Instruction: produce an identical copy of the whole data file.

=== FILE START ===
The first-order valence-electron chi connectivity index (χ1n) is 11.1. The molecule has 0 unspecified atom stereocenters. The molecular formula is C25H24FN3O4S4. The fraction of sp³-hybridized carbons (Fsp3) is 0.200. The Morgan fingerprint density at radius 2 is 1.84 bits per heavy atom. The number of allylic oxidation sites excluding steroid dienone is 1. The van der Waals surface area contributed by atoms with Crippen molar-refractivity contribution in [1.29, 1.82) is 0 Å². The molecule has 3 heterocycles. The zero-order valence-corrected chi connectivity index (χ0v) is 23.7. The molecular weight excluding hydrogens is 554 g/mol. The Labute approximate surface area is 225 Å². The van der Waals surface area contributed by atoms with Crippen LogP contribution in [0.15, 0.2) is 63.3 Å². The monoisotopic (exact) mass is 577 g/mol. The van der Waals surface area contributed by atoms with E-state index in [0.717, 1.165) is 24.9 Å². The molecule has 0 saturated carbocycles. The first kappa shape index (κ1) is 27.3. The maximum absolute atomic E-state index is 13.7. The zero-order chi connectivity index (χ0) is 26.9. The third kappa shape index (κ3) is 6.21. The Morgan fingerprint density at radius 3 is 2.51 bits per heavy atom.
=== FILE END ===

The first-order valence-electron chi connectivity index (χ1n) is 11.1. The molecule has 0 unspecified atom stereocenters. The molecular formula is C25H24FN3O4S4. The fraction of sp³-hybridized carbons (Fsp3) is 0.200. The Morgan fingerprint density at radius 2 is 1.84 bits per heavy atom. The number of allylic oxidation sites excluding steroid dienone is 1. The van der Waals surface area contributed by atoms with Crippen molar-refractivity contribution in [1.29, 1.82) is 0 Å². The molecule has 3 heterocycles. The zero-order valence-corrected chi connectivity index (χ0v) is 23.7. The molecular weight excluding hydrogens is 554 g/mol. The Labute approximate surface area is 225 Å². The van der Waals surface area contributed by atoms with Crippen LogP contribution in [0.15, 0.2) is 63.3 Å². The monoisotopic (exact) mass is 577 g/mol. The van der Waals surface area contributed by atoms with E-state index in [0.717, 1.165) is 24.9 Å². The molecule has 0 saturated carbocycles. The first kappa shape index (κ1) is 27.3. The maximum absolute atomic E-state index is 13.7. The zero-order chi connectivity index (χ0) is 26.9. The third kappa shape index (κ3) is 6.21. The Morgan fingerprint density at radius 3 is 2.51 bits per heavy atom.